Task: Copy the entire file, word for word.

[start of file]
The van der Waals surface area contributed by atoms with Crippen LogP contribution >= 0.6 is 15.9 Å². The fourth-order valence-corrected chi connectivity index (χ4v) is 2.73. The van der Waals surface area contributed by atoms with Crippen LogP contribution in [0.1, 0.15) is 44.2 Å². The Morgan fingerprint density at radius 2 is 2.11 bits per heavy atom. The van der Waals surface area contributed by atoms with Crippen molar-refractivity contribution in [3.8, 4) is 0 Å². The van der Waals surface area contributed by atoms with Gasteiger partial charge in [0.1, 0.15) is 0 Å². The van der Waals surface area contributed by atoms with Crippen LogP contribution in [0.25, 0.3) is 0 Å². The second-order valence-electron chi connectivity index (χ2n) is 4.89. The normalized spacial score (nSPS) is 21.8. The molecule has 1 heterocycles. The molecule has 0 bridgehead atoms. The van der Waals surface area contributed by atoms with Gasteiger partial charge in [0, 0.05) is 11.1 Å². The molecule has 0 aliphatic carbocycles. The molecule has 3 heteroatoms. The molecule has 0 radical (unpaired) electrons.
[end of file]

The van der Waals surface area contributed by atoms with Crippen LogP contribution >= 0.6 is 15.9 Å². The fourth-order valence-corrected chi connectivity index (χ4v) is 2.73. The van der Waals surface area contributed by atoms with Crippen LogP contribution in [0.1, 0.15) is 44.2 Å². The Morgan fingerprint density at radius 2 is 2.11 bits per heavy atom. The van der Waals surface area contributed by atoms with Crippen molar-refractivity contribution in [3.8, 4) is 0 Å². The van der Waals surface area contributed by atoms with Gasteiger partial charge in [0.1, 0.15) is 0 Å². The van der Waals surface area contributed by atoms with Crippen LogP contribution in [0.25, 0.3) is 0 Å². The second-order valence-electron chi connectivity index (χ2n) is 4.89. The normalized spacial score (nSPS) is 21.8. The molecule has 1 heterocycles. The molecule has 0 bridgehead atoms. The van der Waals surface area contributed by atoms with Gasteiger partial charge in [0, 0.05) is 11.1 Å². The molecule has 0 aliphatic carbocycles. The molecule has 3 heteroatoms. The molecule has 0 radical (unpaired) electrons.